This is part of an ongoing series of longer articles I will be posting every Sunday as part of an experiment in offering more in-depth content.
I am not the typical enterprise storage user. In fact, I am not an enterprise storage user at all – I am a consultant focused for over a decade on assisting enterprises with their storage architecture and strategy, working with businesses of all sizes. My background is both a blessing and a curse – I have seen far more enterprise storage environments in much more detail than most people, but I am unable to truly empathize with my corporate storage compatriots since it’s not really my gear and data that I am working with.
Based on this experience, what does the future hold? Where is enterprise storage heading? Read on for my thoughts.
Although the commoditizing storage market would seem ripe for stagnation, the opposite is happening. In fact, the enterprise storage market has continued to diversify, with iSCSI recently expanding the options for storage connectivity to a new market and FC seeing rapid uptake in the virtual server arena. Fibre Channel over Ethernet (FCoE), whether or not part of the datacenter Ethernet push, is joining virtualized I/O technology based on InfiniBand as the next wave in connectivity. Simply put, the market is not standing still.
Focus on the new world of storage area network (SAN) connectivity can take away from the basics, however. Traditional switched Fibre Channel (FC) remains the healthy market leader, and the recent upgrade to 8 Gb speed has attracted customer attention. Although they are unlikely to run out and perform a mass upgrade, 8 Gb FC is as as much of an inevitability as 4 and 2 Gb before it. The switch will be made, and customers will upgrade organically.
One of the big beneficiaries of 8 Gb FC will be those with virtual servers. This new hardware is coming just as N_Port ID virtualization (NPIV) is maturing, and this technology, which enables multiple servers to share a single FC interface, in combination with a doubling of bandwidth will make modern Fibre Channel tech extremely attractive to virtual server shops.
Even those who do not adopt 8 Gb FC connectivity in their SAN will benefit from the upshift in throughput, as native 8 Gb disks appear and enterprise arrays are redesigned to accept them, just as devices like the DMX-4 from EMC benefited from 4 Gb FC back ends.
IP Storage: iSCSI and NAS
As far as iSCSI goes, those of us who saw the promise of this technology can finally declare victory. Every storage device that matters offers iSCSI as a connectivity option, and most buyers are considering adopting it. It is being weighed fairly against FC, and the promise of reduced heterogeneity and cost are proving attractive to many. In fact, it is wrong to continually compare it against FC, since many iSCSI buyers would never adopt an FC SAN due to concerns about cost or learning curve. Indeed, much of the uptake in iSCSI comes from areas where SAN was never adopted, and iSCSI’s growth can be partly attributed to these happy customers spreading the technology wider than originally intended.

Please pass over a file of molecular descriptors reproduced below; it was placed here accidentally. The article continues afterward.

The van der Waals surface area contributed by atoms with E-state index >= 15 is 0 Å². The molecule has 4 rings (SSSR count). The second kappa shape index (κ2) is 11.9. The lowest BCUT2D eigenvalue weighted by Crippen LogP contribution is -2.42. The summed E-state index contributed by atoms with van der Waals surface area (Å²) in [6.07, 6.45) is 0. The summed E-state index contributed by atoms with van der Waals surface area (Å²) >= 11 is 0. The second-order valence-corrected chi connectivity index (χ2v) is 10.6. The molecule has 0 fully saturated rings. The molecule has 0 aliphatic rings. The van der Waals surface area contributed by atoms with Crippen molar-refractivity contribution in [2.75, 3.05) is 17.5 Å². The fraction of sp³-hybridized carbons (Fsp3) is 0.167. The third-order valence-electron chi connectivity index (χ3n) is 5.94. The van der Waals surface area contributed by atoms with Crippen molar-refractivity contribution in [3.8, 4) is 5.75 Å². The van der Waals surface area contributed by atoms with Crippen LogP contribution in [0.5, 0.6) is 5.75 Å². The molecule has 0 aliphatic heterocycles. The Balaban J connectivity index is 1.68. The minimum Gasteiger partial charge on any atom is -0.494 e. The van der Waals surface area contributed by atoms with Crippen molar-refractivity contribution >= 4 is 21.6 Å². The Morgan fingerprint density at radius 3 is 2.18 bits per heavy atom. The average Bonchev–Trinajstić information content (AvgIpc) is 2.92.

A hidden benefit of iSCSI adoption is the technologies and techniques that have come along with it. Clustering of smaller storage systems has become a common option for scalability, and has proven itself against old modular “head/shelf” arrays. Although the rate of adoption for security technologies like CHAP and IPsec in iSCSI remains low, they are far more common than their FC relatives. And Microsoft’s simplified and universal iSCSI drivers, which include multi-path and snapshot technologies, have been much more successful than their proprietary equivalents.
Let us not forget humble old network attached storage (NAS), either. File server consolidation to NAS filers continues to be a healthy (but less flashy) market, and NAS virtualization is on the rise as these devices proliferate. And some in the server virtualization community are beginning to consider NFS for their servers, especially when it comes to VMware. NAS definitely still has life and legs and will benefit from the shift to 10 Gb Ethernet just like iSCSI and FCoE.
As for the future, it is clear that most storage vendors are lining up behind Fibre Channel over Ethernet (FCoE) . Although true I/O virtualization, as envisioned by datacenter Ethernet (DCE) and InfiniBand, may not gain traction outside the largest data centers, FCoE seems to be the inevitable next generation for massive enterprise storage. Just about every vendor is committed to it, and the customers I have spoken to accept it as the future. Although 8 Gb FC might delay FCoE in some cases, it will almost certainly be the predominant SAN connectivity mechanism for large block storage devices within five years.